Fr John Flader: Garden weddings… what’s the point?

04 Mar 2009

By The Record

My daughter, much to my dismay, has just announced that she is to “marry” in a garden with a civil celebrant. Naturally I am very upset about this, but I think I should somehow show her my support, as I have always done. Can I attend the ceremony?


























Of all the questions we priests are asked, I suspect this one is the most frequent. And the most messy. I have been considering answering it in this column for a long time, and have finally decided to do so.
It is not an easy question and there is no simple answer.
There are two strong, irreconcilable goods at stake and choosing between them inevitably leaves one of them wounded. The two goods are of course respect for the truth about Christian marriage and love for one’s family and friends.
Over the years I have read articles on this question which take a strong line against attending the wedding in all cases. I am not prepared to accept that position. But let me explain.
Attending the wedding of a Catholic that is not going to be recognised as valid by the Church is an instance of what is called cooperation in evil. I leave aside the question of whether the person getting married actually regards their action as sinful. They may not, but it is still objectively wrong.
According to traditional Catholic moral theology, one should ordinarily not cooperate in the sinful deeds of another, but there are circumstances in which one may do so.
First of all, one can never cooperate formally; that is, agreeing with and accepting the sin. This would be the case of someone who saw nothing wrong with attending an invalid wedding.
In your question you make clear that you do not agree with what your daughter is doing, so your cooperation would not be formal, but rather what is called material.
Secondly, one can cooperate materially only if there is a proportionate reason to do so.
And the more proximate, as distinct from remote, the cooperation is, the stronger the reason one needs to justify cooperating.
For example, in a civil celebration the celebrant, the best man and the maid of honour cooperate more proximately or closely than those who merely attend. Without their cooperation the wedding would not go ahead, because a celebrant and two witnesses are necessary for the validity of the marriage.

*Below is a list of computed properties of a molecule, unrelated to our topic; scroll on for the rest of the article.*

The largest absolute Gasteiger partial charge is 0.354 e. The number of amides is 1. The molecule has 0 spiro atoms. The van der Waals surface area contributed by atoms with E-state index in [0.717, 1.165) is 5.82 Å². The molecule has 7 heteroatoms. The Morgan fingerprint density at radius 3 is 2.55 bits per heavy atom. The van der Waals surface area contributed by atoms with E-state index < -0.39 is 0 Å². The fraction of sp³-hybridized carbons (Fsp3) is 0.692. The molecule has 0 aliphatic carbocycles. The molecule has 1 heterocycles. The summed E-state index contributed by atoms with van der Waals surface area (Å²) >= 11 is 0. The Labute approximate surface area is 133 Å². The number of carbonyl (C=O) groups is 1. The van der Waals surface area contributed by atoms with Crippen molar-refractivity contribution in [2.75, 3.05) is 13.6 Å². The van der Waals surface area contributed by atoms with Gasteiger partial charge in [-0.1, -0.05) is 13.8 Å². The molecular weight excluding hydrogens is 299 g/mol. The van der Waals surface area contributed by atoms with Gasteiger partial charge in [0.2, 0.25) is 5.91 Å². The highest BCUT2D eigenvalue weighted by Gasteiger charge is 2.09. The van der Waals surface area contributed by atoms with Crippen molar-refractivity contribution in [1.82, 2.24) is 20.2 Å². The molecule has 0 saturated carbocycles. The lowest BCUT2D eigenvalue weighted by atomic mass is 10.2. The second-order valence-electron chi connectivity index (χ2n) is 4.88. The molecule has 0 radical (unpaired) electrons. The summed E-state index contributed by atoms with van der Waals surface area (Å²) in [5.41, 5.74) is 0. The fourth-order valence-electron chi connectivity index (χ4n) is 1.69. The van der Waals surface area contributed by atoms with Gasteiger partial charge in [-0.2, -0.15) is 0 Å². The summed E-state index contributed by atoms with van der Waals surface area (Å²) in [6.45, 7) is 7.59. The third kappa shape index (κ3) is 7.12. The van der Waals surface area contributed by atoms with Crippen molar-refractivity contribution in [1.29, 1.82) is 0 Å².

Normally, one should never cooperate with this close degree of cooperation.
Those who merely attend the wedding are cooperating more remotely, since even if they do not attend, the wedding will still go ahead.
And they can justify attending if they have a proportionate reason to do so. Such a reason would be their judgment that if they do not attend they will seriously harm their relationship with the person who is getting married.
This is not easy to determine in many cases. Sometimes, only after they have failed to attend do they see how seriously they have harmed the relationship. This very uncertainty can argue in favour of attending, in order not to risk endangering the relationship.
Thus the closer the person considering attending is to the person getting married, the more reason there can be to attend. If one is a close relative or a close friend, there can be more reason to attend than if one is only a distant relative or a casual acquaintance.
If having considered this criterion, someone decides to attend the wedding there are still two more matters to be taken into account.
Firstly, they must make clear to the person getting married that they do not agree with what the person is doing, and explain that they wish the person would change their mind and get married by the Church.
Secondly, they must avoid giving scandal to others by their attendance. For this it is normally sufficient to let others know that they disagree with the wedding but feel obliged to attend in order not to jeopardise their relationship with the person.
Even with this criterion, it can still be very difficult to decide whether or not to attend. Sometimes members of the immediate family are divided on the issue. In this case they can always consult their pastor for help in deciding on the best course of action.
At least, people should know that it is not always sinful to attend.